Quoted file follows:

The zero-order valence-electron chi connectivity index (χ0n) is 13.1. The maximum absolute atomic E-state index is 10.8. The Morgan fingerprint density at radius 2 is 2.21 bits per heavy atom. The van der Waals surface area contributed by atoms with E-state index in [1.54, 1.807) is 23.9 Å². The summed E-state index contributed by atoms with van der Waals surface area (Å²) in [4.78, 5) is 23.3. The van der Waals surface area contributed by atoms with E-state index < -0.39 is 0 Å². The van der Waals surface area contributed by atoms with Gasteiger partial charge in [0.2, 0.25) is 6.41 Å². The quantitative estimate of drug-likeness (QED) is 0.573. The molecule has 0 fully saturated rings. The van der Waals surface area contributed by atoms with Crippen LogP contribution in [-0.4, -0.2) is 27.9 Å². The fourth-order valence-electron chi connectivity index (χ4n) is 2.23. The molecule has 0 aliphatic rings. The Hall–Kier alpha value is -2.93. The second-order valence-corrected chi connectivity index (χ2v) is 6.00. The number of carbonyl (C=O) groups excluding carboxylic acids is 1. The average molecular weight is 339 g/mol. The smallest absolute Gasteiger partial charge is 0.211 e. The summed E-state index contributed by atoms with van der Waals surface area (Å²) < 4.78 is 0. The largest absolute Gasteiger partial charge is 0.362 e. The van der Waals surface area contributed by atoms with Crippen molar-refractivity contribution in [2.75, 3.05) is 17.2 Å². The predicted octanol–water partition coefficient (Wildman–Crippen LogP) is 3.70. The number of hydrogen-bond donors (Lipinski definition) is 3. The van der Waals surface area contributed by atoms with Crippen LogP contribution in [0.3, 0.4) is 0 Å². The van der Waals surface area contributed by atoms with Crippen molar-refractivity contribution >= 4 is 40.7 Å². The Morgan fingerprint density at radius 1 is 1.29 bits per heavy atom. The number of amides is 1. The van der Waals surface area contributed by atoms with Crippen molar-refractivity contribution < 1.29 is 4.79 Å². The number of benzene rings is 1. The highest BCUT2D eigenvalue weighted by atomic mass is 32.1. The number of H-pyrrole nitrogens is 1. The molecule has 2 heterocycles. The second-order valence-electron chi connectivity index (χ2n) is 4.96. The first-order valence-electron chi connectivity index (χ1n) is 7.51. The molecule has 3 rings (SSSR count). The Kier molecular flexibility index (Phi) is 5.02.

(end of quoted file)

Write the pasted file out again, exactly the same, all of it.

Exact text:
The zero-order valence-electron chi connectivity index (χ0n) is 13.1. The maximum absolute atomic E-state index is 10.8. The Morgan fingerprint density at radius 2 is 2.21 bits per heavy atom. The van der Waals surface area contributed by atoms with E-state index in [1.54, 1.807) is 23.9 Å². The summed E-state index contributed by atoms with van der Waals surface area (Å²) in [4.78, 5) is 23.3. The van der Waals surface area contributed by atoms with E-state index < -0.39 is 0 Å². The van der Waals surface area contributed by atoms with Gasteiger partial charge in [0.2, 0.25) is 6.41 Å². The quantitative estimate of drug-likeness (QED) is 0.573. The molecule has 0 fully saturated rings. The van der Waals surface area contributed by atoms with Crippen LogP contribution in [-0.4, -0.2) is 27.9 Å². The fourth-order valence-electron chi connectivity index (χ4n) is 2.23. The molecule has 0 aliphatic rings. The Hall–Kier alpha value is -2.93. The second-order valence-corrected chi connectivity index (χ2v) is 6.00. The number of carbonyl (C=O) groups excluding carboxylic acids is 1. The average molecular weight is 339 g/mol. The smallest absolute Gasteiger partial charge is 0.211 e. The summed E-state index contributed by atoms with van der Waals surface area (Å²) < 4.78 is 0. The largest absolute Gasteiger partial charge is 0.362 e. The van der Waals surface area contributed by atoms with Crippen molar-refractivity contribution in [2.75, 3.05) is 17.2 Å². The predicted octanol–water partition coefficient (Wildman–Crippen LogP) is 3.70. The number of hydrogen-bond donors (Lipinski definition) is 3. The van der Waals surface area contributed by atoms with Crippen LogP contribution in [0.3, 0.4) is 0 Å². The van der Waals surface area contributed by atoms with Crippen molar-refractivity contribution >= 4 is 40.7 Å². The Morgan fingerprint density at radius 1 is 1.29 bits per heavy atom. The number of amides is 1. The van der Waals surface area contributed by atoms with Crippen molar-refractivity contribution < 1.29 is 4.79 Å². The number of benzene rings is 1. The highest BCUT2D eigenvalue weighted by atomic mass is 32.1. The number of H-pyrrole nitrogens is 1. The molecule has 2 heterocycles. The second-order valence-electron chi connectivity index (χ2n) is 4.96. The first-order valence-electron chi connectivity index (χ1n) is 7.51. The molecule has 3 rings (SSSR count). The Kier molecular flexibility index (Phi) is 5.02.